It’s 6am and a definite hint of frost hangs in the air, the weight of it causing fresh green plants to hunch over in seeking protection. It might be the middle of May, but the risk of frost lingers until the end of the month……so be warned! Gardeners (in general) are well tuned to the seasonal variety of the British weather in a ‘suncream on Friday, waterproofs the following Monday’ sort of way. Our friend and foe, with infinite changes and challenges. Sunlit early mornings and crashing winds of damage, oh, and rain. Usually lots of Rossendale rain. This week; how to make your garden work whatever the weather.
Check the daily weather forecast for frost, particularly if you have planted out peas, beans, tomatoes, summer bedding plants and annuals; they will all need a little protection from a cloche or horticultural fleece. Happily most of the garden will be unfazed by the impertinent drop in temperature this week, although some blossoms or very young leaves may sustain a touch of brown scorch damage around their edges. If you prune back to the next unaffected leaf or branch node, removing the damaged section, then the plant will recover over the summer months. Damaged fruit tree blossoms however mean that subsequent fruits will be affected for this year.
Avoid planting Camellias or Magnolias with their flowers facing the early morning sun as they will thaw too rapidly following a frost, which results in extensive damage. Leaving some of last year’s growth on plants like penstemon or hydrangea will help protect this year’s new leaves from frost. Mulch and feed any plants you have pruned following damage to give them a boost.
If your plants are in containers and are sheltered during the hard frosts and snow of Winter (freezing and thawing of their root systems can inflict a lot of damage) you may think about unwrapping their hessian or fleece coverings and moving them into position in the garden by the end of the month.
The Wet and the Dry
There hasn’t been much rain since the storms and subsequent floods in February, but careful what you wish for, so no complaints.
In terms of planting, there are enough hardy shrubs and perennials to keep Northern gardeners happy no matter how much it rains. Roses, Ribes, Pulmonaria, Bergenia and Azaleas thrive in our heavy clay soil, but the Mediteranean lavender and thyme will turn up their roots and die if sat in cold wet clay all winter long.
You can work with your soil in Spring and Autumn to improve drainage by adding organic matter plus grit into planting holes, but essentially the local clay retains moisture in the cold, then dries and cracks into powdery lumps come Summertime. The answer really is compost, manure, mulch and dig (repeat and repeat). Interestingly, learning to follow my own advice took a good ten years before I finally accepted that a Beth Chatto style gravel garden was never going to work in Rawtenstall. The lavender thus moved into large, well drained containers, and I turned my attention back to aquilegia, foxgloves and nigella in the borders.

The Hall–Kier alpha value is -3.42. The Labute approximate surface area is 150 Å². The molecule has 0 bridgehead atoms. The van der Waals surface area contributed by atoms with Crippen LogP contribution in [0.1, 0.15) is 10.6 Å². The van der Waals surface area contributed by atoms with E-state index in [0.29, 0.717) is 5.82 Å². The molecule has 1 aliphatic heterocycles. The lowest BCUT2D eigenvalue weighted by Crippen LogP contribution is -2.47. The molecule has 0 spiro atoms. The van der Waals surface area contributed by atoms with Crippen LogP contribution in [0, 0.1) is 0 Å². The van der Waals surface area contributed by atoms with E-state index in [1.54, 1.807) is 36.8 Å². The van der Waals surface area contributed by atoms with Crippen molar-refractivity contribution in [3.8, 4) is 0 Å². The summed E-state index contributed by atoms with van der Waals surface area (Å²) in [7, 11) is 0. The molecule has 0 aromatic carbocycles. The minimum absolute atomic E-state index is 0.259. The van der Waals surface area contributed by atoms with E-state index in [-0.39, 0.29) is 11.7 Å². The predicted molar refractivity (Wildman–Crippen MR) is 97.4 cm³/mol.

During dry spells like the past few weeks, we know to water in the early morning, or later in the day when the sun is going down, thereby making the best use of water resources away from the heat of the day. Containers and hanging baskets require a huge amount of hydration, and it’s well worth saving washing up water to reuse. Water butts collect rain from greenhouse guttering, and are easy to install. At this time of year, apart from baskets and planters, only newly planted specimens in the ground should require extra water.
Well established trees, shrubs and flowers are extremely self-sufficient in sourcing ground moisture and will only require extra during prolonged drought. If you are not quite sure, dig a spade depth and feel the soil before you water. Remember that a light sprinkle only encourages shallow root growth rather than the deeper root system needed for stability and health, so it’s better to spend time heavily soaking specimens at the base of the plant, rather than wafting the hosepipe in the general direction of the flowers.
Finally, the dreaded breeze that mischievously flattens your delphiniums and whips down the blossom before you’re ready to stop appreciating it.
It scorches young plants if they aren’t sufficiently hardened off, and ruins many a favorite fruit tree. Such is gardening….there is always something to repair or replant. Make certain climbing plants are tied in, stake your taller specimens and consider planting a windbreak hedge! Whatever the weather brings this week, enjoy your garden.